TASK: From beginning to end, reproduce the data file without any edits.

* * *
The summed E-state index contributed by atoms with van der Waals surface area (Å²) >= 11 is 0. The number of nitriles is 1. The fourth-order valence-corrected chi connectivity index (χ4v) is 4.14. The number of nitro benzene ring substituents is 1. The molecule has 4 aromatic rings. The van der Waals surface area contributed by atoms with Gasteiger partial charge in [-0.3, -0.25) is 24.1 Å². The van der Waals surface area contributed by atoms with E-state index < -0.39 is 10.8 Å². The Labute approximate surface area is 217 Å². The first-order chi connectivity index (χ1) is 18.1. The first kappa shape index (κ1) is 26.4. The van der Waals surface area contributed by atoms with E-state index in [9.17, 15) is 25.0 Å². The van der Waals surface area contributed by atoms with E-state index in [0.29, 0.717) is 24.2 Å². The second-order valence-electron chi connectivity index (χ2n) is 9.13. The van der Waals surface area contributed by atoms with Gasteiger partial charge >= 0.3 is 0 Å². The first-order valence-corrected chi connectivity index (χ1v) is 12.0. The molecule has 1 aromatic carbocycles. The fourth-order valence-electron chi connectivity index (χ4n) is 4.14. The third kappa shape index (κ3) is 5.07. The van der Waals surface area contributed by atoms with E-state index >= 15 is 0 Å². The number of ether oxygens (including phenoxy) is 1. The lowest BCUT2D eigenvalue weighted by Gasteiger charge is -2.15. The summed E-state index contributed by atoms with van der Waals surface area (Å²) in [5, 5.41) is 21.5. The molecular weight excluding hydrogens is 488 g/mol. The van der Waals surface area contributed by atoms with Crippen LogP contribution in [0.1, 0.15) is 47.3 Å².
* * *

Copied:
The summed E-state index contributed by atoms with van der Waals surface area (Å²) >= 11 is 0. The number of nitriles is 1. The fourth-order valence-corrected chi connectivity index (χ4v) is 4.14. The number of nitro benzene ring substituents is 1. The molecule has 4 aromatic rings. The van der Waals surface area contributed by atoms with Gasteiger partial charge in [-0.3, -0.25) is 24.1 Å². The van der Waals surface area contributed by atoms with E-state index < -0.39 is 10.8 Å². The Labute approximate surface area is 217 Å². The first-order chi connectivity index (χ1) is 18.1. The first kappa shape index (κ1) is 26.4. The van der Waals surface area contributed by atoms with E-state index in [9.17, 15) is 25.0 Å². The van der Waals surface area contributed by atoms with E-state index in [0.29, 0.717) is 24.2 Å². The second-order valence-electron chi connectivity index (χ2n) is 9.13. The van der Waals surface area contributed by atoms with Gasteiger partial charge >= 0.3 is 0 Å². The first-order valence-corrected chi connectivity index (χ1v) is 12.0. The molecule has 1 aromatic carbocycles. The fourth-order valence-electron chi connectivity index (χ4n) is 4.14. The third kappa shape index (κ3) is 5.07. The van der Waals surface area contributed by atoms with E-state index >= 15 is 0 Å². The number of ether oxygens (including phenoxy) is 1. The lowest BCUT2D eigenvalue weighted by Gasteiger charge is -2.15. The summed E-state index contributed by atoms with van der Waals surface area (Å²) in [5, 5.41) is 21.5. The molecular weight excluding hydrogens is 488 g/mol. The van der Waals surface area contributed by atoms with Crippen LogP contribution in [0.1, 0.15) is 47.3 Å².